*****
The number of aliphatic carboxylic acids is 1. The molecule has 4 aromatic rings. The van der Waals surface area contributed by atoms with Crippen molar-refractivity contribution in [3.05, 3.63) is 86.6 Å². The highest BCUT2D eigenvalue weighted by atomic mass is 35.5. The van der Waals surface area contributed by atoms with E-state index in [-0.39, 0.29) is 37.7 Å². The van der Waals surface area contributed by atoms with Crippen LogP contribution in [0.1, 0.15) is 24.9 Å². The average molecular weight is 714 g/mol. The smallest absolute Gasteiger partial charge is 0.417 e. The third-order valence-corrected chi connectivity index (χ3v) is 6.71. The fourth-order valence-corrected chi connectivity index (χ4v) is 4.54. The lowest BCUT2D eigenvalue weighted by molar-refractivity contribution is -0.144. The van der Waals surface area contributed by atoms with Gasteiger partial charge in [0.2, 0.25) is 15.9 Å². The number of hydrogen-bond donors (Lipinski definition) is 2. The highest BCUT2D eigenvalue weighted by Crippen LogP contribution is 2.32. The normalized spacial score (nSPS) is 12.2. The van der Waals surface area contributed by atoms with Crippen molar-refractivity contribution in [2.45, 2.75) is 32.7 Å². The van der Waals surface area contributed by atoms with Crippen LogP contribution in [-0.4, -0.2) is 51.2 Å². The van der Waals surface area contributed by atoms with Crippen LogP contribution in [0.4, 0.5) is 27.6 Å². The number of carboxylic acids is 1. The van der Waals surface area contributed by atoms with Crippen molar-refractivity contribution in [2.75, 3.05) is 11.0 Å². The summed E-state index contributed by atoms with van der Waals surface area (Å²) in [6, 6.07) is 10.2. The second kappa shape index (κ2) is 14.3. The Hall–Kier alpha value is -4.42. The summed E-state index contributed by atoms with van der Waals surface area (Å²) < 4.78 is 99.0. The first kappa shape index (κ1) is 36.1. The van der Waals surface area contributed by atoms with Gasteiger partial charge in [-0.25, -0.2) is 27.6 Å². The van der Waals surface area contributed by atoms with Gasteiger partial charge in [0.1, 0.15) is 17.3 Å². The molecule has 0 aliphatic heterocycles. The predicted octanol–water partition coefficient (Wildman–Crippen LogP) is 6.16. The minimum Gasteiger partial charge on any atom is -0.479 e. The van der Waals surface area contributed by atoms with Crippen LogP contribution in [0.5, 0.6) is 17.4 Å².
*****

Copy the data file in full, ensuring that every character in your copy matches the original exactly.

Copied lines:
The number of aliphatic carboxylic acids is 1. The molecule has 4 aromatic rings. The van der Waals surface area contributed by atoms with Crippen molar-refractivity contribution in [3.05, 3.63) is 86.6 Å². The highest BCUT2D eigenvalue weighted by atomic mass is 35.5. The van der Waals surface area contributed by atoms with E-state index in [-0.39, 0.29) is 37.7 Å². The van der Waals surface area contributed by atoms with Crippen LogP contribution in [0.1, 0.15) is 24.9 Å². The average molecular weight is 714 g/mol. The smallest absolute Gasteiger partial charge is 0.417 e. The third-order valence-corrected chi connectivity index (χ3v) is 6.71. The fourth-order valence-corrected chi connectivity index (χ4v) is 4.54. The lowest BCUT2D eigenvalue weighted by molar-refractivity contribution is -0.144. The van der Waals surface area contributed by atoms with Gasteiger partial charge in [0.2, 0.25) is 15.9 Å². The number of hydrogen-bond donors (Lipinski definition) is 2. The highest BCUT2D eigenvalue weighted by Crippen LogP contribution is 2.32. The normalized spacial score (nSPS) is 12.2. The van der Waals surface area contributed by atoms with Crippen molar-refractivity contribution in [2.45, 2.75) is 32.7 Å². The van der Waals surface area contributed by atoms with Crippen LogP contribution in [-0.4, -0.2) is 51.2 Å². The van der Waals surface area contributed by atoms with Crippen LogP contribution in [0.4, 0.5) is 27.6 Å². The number of carboxylic acids is 1. The van der Waals surface area contributed by atoms with Crippen molar-refractivity contribution in [2.75, 3.05) is 11.0 Å². The summed E-state index contributed by atoms with van der Waals surface area (Å²) in [6, 6.07) is 10.2. The second kappa shape index (κ2) is 14.3. The Hall–Kier alpha value is -4.42. The summed E-state index contributed by atoms with van der Waals surface area (Å²) < 4.78 is 99.0. The first kappa shape index (κ1) is 36.1. The van der Waals surface area contributed by atoms with Gasteiger partial charge in [-0.25, -0.2) is 27.6 Å². The van der Waals surface area contributed by atoms with Gasteiger partial charge in [0.1, 0.15) is 17.3 Å². The molecule has 0 aliphatic heterocycles. The predicted octanol–water partition coefficient (Wildman–Crippen LogP) is 6.16. The minimum Gasteiger partial charge on any atom is -0.479 e. The van der Waals surface area contributed by atoms with Crippen LogP contribution in [0.5, 0.6) is 17.4 Å².